* bulk cargo such as surface transportation vehicles or science experiments delivered separately by ESA lunar landers
* science cargo is delivered first, then the LEM homes in on the cargo lander's radio beacon to assure precision landing capability and to confirm that the landing site is free of obstructions using the cargo lander's onboard cameras
* airlock reconfigured to a radiation shelter for protection from CME's / SPE's using remaining ascent fuel and CTB's filled with water and food, but primary use is space suit storage
* BEAM can be launched fully inflated inside the payload shroud of a Falcon 9 Heavy or Atlas V rocket
* Falcon Heavy can supposedly TLI about 21,000kg in fully expendable mode and LOI about 15,200kg (the LEM is reusable, so this should be a one-time launch cost)
* crew transfer from Dragon 2 to LEM at LLO, either directly or from LOP-G; LEM remains docked to LOP-G when not in use

LOP-G configuration and usage:
* station consists of the unused ISS Node 4 module, a MPLM module, and an Orion-derived service module
* each station component fits within Falcon Heavy payload shroud and is near or under the 15,200kg LOI capability of the upper stage
* all modules mated in LLO
* Node 4 module contains the station's avionics, life support, and communal facilities such as toilet and galley
* life support equipment derived from Orion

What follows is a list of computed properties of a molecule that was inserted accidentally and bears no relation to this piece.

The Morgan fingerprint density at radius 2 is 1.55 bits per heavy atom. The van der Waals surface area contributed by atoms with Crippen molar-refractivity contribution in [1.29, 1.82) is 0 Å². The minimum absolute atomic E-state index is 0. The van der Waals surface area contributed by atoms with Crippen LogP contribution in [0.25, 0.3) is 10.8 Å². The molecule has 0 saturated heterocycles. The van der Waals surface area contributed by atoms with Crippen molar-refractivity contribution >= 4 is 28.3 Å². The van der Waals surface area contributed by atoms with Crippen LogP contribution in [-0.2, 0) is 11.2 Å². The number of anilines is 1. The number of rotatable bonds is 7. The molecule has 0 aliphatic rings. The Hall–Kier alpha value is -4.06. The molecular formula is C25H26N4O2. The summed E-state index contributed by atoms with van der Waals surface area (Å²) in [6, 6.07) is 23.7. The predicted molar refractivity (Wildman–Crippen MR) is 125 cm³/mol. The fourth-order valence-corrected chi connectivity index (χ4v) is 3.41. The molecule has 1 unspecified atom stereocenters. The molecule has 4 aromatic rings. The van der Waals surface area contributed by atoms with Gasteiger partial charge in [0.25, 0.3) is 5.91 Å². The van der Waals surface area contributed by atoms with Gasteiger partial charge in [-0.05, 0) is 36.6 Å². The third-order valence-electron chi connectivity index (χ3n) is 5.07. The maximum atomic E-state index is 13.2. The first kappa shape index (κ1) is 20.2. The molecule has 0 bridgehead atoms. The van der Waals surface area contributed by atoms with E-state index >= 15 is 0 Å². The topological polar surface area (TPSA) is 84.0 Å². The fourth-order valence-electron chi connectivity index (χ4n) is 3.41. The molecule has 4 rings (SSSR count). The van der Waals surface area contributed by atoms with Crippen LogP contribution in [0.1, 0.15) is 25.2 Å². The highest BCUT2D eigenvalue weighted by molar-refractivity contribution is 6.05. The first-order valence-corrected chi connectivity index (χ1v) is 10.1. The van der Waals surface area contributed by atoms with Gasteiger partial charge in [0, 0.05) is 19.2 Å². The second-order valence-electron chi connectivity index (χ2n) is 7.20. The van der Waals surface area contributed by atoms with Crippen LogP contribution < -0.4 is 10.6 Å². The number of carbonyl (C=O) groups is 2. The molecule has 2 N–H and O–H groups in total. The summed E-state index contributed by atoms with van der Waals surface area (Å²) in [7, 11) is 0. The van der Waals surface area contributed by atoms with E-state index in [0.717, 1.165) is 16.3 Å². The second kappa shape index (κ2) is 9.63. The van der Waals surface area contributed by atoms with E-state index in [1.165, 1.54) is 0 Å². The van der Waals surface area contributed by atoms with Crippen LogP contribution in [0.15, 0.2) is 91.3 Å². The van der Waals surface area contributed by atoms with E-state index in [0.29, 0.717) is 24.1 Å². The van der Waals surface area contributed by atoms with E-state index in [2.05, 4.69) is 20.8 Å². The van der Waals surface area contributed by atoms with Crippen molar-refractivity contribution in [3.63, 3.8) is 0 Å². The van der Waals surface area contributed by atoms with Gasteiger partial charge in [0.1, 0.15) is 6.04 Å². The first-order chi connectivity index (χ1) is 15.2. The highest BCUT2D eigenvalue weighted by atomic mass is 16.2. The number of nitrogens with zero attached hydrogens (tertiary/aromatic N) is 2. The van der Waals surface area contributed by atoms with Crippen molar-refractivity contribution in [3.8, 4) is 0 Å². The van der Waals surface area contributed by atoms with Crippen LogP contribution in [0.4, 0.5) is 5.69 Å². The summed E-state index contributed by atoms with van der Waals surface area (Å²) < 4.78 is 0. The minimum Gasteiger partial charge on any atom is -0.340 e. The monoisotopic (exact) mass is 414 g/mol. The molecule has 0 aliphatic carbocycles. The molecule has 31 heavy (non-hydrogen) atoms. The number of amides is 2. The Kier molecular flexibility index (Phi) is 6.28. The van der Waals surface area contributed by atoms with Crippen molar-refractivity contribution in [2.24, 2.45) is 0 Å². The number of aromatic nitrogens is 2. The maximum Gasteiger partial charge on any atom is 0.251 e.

* Orion variant propulsion module stores NTO/MMH for the reusable LEM
* capability to transfer propellants for both the RCS and primary propulsion to alter the station's orbit to support landers
* visiting Centaur or ACES upper stages will replenish propellant and crew consumables

Why would we do it this way?:
* uses avionics, life support, space station modules, and propulsion systems with flight heritage
* only the LEM service module and its airlock must be designed from scratch, but using existing propulsion hardware
* everything fits in the payload shroud of Falcon Heavy and is within the upper stage's maximum LOI capability of about 15,200kg
* new propulsion technologies can still be incorporated whenever they're ready for prime time

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#255 2018-12-02 19:35:05

SpaceNut
Administrator
From: New Hampshire
Registered: 2004-07-22
Posts: 13,342

Re: Apollo 11 REDUX

Since the Falcon 9 block 5 is being used for the crewed launch the heavy should be approved as well for use.

So we are now up to 3 falcon 9 heavy of which; one is for refueling, one for Crew TEI,TLI and one for Lunar module of a sort.

gateway items  ISS Modules with airlock

https://en.wikipedia.org/wiki/Internati … ce_Station

https://en.wikipedia.org/wiki/Columbus_(ISS_module)
https://en.wikipedia.org/wiki/Harmony_(ISS_module)
https://en.wikipedia.org/wiki/Quest_Joint_Airlock
https://en.wikipedia.org/wiki/Unity_(ISS_module)

https://en.wikipedia.org/wiki/Zvezda_(ISS_module)